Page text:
August 11, 2015
|Duration||1 semester (14 teaching weeks)|
|Level||Year 2, Semester 3|
|Unit Weighting||Unit Credit Points: 10 credit points
Total Course Credit Points: 320 credit points
|Student Workload||Number of timetabled hours per week: 8.5 (include 4.5 hours clinic practice)
Number of personal study hours per week: 1.5
Total workload hours per week: 10
|Prerequisites||TCM106TCM Diagnosis & Clinical Theory; ACU107 Channels and Points 1; CHM108 Chinese Herbal Medicine & Formulae1|
|Description||This unit of study is a continuation of ACU107 and extends the theory and application of Channels and Points. The unit will present a comprehensive coverage of the composition and functions of the channels and points of the Urinary Bladder, the Kidney, the Pericardium, the Gall Bladder, the Liver, and Eight Extra Channels: Chong Mai, Dai Mai, Yang Qiao and YinQiao Mai, YinWei and Yang Wei Mai.
Students will study acupuncture points, the name and the number of each point, their location, their classification, and their therapeutic functions and clinical indications. Students will explore the significance of the Primary Channels and the Divergent Channel, the Collaterals Channel, the Sinew Channel and the Cutaneous region of each meridian will also be discussed.
Students start Level 2 clinical practice. It aims to provide the students with 50 hours of active participation in basic clinical procedures involved in the diagnosis and management of patients as an observer
During Level 2, students will be placed in the student clinic and are able to attend practice with approved external practitioners. This stage will provide them with an introduction to clinic and patient management, experience with pulse and tongue diagnosis, and herb handling.
|Learning outcomes||Upon completion of this unit students should be able to:
|Unit requirement||To successfully complete the unit, students must: attend 80% of all the lectures and tutorial classes plus 100% of clinic hours including fulfilling all rostered receptionist duties; attempt all assessment tasks including summative and formative assessments and achieve at least 50% of the total marks; and achieve a mark of at least 40% in the final examination and at least 50% in Clinical Assessment.|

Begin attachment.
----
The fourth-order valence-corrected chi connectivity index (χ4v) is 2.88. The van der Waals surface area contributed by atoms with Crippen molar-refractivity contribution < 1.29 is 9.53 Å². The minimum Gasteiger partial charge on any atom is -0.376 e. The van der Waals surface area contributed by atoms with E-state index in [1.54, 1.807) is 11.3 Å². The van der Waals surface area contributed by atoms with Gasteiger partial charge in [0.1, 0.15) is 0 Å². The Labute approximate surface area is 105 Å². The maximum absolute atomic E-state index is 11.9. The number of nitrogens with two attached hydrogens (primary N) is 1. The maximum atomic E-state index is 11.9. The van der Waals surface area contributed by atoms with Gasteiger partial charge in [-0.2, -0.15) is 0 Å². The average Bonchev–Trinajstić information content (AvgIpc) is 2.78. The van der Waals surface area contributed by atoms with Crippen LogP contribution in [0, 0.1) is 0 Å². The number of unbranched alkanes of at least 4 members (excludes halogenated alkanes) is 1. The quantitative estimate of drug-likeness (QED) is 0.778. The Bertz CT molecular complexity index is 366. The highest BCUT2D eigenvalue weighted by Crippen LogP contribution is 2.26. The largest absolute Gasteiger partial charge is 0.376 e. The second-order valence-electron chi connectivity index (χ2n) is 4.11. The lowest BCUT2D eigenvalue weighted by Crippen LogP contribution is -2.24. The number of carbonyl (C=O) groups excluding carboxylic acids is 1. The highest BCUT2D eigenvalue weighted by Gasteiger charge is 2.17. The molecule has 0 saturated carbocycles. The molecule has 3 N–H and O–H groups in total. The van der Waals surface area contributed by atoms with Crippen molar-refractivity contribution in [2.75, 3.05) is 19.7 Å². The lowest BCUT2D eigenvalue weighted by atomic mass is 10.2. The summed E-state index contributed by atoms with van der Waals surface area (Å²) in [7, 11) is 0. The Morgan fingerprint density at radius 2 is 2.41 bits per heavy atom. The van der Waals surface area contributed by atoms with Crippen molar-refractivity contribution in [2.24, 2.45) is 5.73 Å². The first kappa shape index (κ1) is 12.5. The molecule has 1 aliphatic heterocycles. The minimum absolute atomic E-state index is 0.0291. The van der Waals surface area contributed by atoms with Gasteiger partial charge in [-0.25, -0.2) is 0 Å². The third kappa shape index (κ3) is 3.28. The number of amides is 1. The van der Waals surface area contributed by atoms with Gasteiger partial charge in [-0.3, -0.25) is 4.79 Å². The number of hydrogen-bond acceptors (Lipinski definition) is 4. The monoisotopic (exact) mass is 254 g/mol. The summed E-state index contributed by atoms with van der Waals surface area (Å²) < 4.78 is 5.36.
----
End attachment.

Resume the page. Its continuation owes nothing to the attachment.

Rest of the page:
|Assessment||Assessment 1: Practical Examination (30%)
Assessment 2: Clinical Assessment (30%)
Assessment 3: Final Examination (40%)
|Prescribed text||* The prescribed and recommended readings are subject to annual review.
Deadman, P., Al-Khafaji, M., & Baker, K. (2007). A manual of acupuncture (2nd ed.). Hove, East Sussex: Journal of Chinese Medicine Publications.
|Recommended readings||Chinese Medicine Board of Australia (2013). Infection prevention and control guidelines for acupuncture practice. Available at http://www.chinesemedicineboard.gov.au/Codes-Guidelines.aspx(Accessed 01/09/2013).
Ellis, A., Boss, K., & Wiseman, N. (1989). Grasping the wind. Brookline, Mass: Paradigm Publications.
Lian, Y. Chen, C., Hammes, M., &Kolst, B. (2013). The Pictorial Atlas of Acupuncture. H.F.Ullmann Publishing Gmbh.
Li, D. (1991). Acupuncture, meridian theory, and acupuncture points (B. You, Z. Wang Trans.). Beijing, China: Foreign Languages Press.
Low, R. H. (1983). The secondary vessels of acupuncture: A detailed account of their energies, meridians and control points. Wellingborough, Northamptonshire: Thorsons.
Maciocia, G. (2006). The channels of acupuncture: Clinical use of the secondary channels and eight extraordinary vessels. Philadelphia, Pa.: Churchill Livingstone.
National Health and Medical Research Council (2010). Australian Guidelines for the prevention and control of infection in healthcare. Australian Government: Canberra. Available at http://www.nhmrc.gov.au/node/30290(Accessed 04/09/2013)
Yan, Z. (2003). English-Chinese applied anatomical atlas of acupoints. Shanghai: Publishing House of Shanghai University of Traditional Chinese Medicine.